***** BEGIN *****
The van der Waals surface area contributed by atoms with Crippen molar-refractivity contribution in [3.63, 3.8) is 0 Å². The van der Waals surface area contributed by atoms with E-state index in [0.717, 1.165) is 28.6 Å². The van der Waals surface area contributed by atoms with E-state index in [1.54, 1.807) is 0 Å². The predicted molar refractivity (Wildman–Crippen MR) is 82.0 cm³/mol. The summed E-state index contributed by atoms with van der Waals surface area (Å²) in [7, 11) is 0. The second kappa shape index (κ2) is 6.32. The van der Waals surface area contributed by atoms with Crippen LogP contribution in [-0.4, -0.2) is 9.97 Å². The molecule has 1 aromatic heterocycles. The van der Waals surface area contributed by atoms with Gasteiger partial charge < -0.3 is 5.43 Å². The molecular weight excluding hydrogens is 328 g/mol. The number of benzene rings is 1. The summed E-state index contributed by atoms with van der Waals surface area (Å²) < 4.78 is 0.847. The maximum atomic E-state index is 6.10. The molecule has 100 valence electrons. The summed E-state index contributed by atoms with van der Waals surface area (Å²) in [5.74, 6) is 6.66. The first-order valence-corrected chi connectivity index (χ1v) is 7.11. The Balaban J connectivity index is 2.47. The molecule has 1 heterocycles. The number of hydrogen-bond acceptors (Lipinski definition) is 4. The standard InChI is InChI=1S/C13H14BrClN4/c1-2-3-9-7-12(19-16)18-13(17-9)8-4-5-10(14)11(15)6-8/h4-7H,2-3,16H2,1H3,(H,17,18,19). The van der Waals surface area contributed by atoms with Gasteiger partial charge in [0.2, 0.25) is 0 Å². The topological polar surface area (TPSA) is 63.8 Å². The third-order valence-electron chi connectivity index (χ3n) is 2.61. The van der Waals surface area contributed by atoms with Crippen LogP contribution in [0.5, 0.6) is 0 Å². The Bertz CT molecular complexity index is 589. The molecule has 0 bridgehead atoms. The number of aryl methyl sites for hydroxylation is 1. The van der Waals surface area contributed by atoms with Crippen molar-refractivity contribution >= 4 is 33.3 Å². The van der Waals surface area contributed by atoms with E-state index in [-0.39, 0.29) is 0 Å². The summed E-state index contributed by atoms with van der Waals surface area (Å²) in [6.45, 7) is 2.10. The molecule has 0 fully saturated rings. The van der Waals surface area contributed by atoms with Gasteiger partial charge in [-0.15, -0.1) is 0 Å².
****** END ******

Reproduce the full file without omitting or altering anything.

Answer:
The van der Waals surface area contributed by atoms with Crippen molar-refractivity contribution in [3.63, 3.8) is 0 Å². The van der Waals surface area contributed by atoms with E-state index in [0.717, 1.165) is 28.6 Å². The van der Waals surface area contributed by atoms with E-state index in [1.54, 1.807) is 0 Å². The predicted molar refractivity (Wildman–Crippen MR) is 82.0 cm³/mol. The summed E-state index contributed by atoms with van der Waals surface area (Å²) in [7, 11) is 0. The second kappa shape index (κ2) is 6.32. The van der Waals surface area contributed by atoms with Crippen LogP contribution in [-0.4, -0.2) is 9.97 Å². The molecule has 1 aromatic heterocycles. The van der Waals surface area contributed by atoms with Gasteiger partial charge < -0.3 is 5.43 Å². The molecular weight excluding hydrogens is 328 g/mol. The number of benzene rings is 1. The summed E-state index contributed by atoms with van der Waals surface area (Å²) < 4.78 is 0.847. The maximum atomic E-state index is 6.10. The molecule has 100 valence electrons. The summed E-state index contributed by atoms with van der Waals surface area (Å²) in [5.74, 6) is 6.66. The first-order valence-corrected chi connectivity index (χ1v) is 7.11. The Balaban J connectivity index is 2.47. The molecule has 1 heterocycles. The number of hydrogen-bond acceptors (Lipinski definition) is 4. The standard InChI is InChI=1S/C13H14BrClN4/c1-2-3-9-7-12(19-16)18-13(17-9)8-4-5-10(14)11(15)6-8/h4-7H,2-3,16H2,1H3,(H,17,18,19). The van der Waals surface area contributed by atoms with Gasteiger partial charge in [0.2, 0.25) is 0 Å². The topological polar surface area (TPSA) is 63.8 Å². The third-order valence-electron chi connectivity index (χ3n) is 2.61. The van der Waals surface area contributed by atoms with Crippen LogP contribution in [0.5, 0.6) is 0 Å². The Bertz CT molecular complexity index is 589. The molecule has 0 bridgehead atoms. The number of aryl methyl sites for hydroxylation is 1. The van der Waals surface area contributed by atoms with Crippen molar-refractivity contribution >= 4 is 33.3 Å². The van der Waals surface area contributed by atoms with E-state index in [-0.39, 0.29) is 0 Å². The summed E-state index contributed by atoms with van der Waals surface area (Å²) in [6.45, 7) is 2.10. The molecule has 0 fully saturated rings. The van der Waals surface area contributed by atoms with Gasteiger partial charge in [-0.15, -0.1) is 0 Å².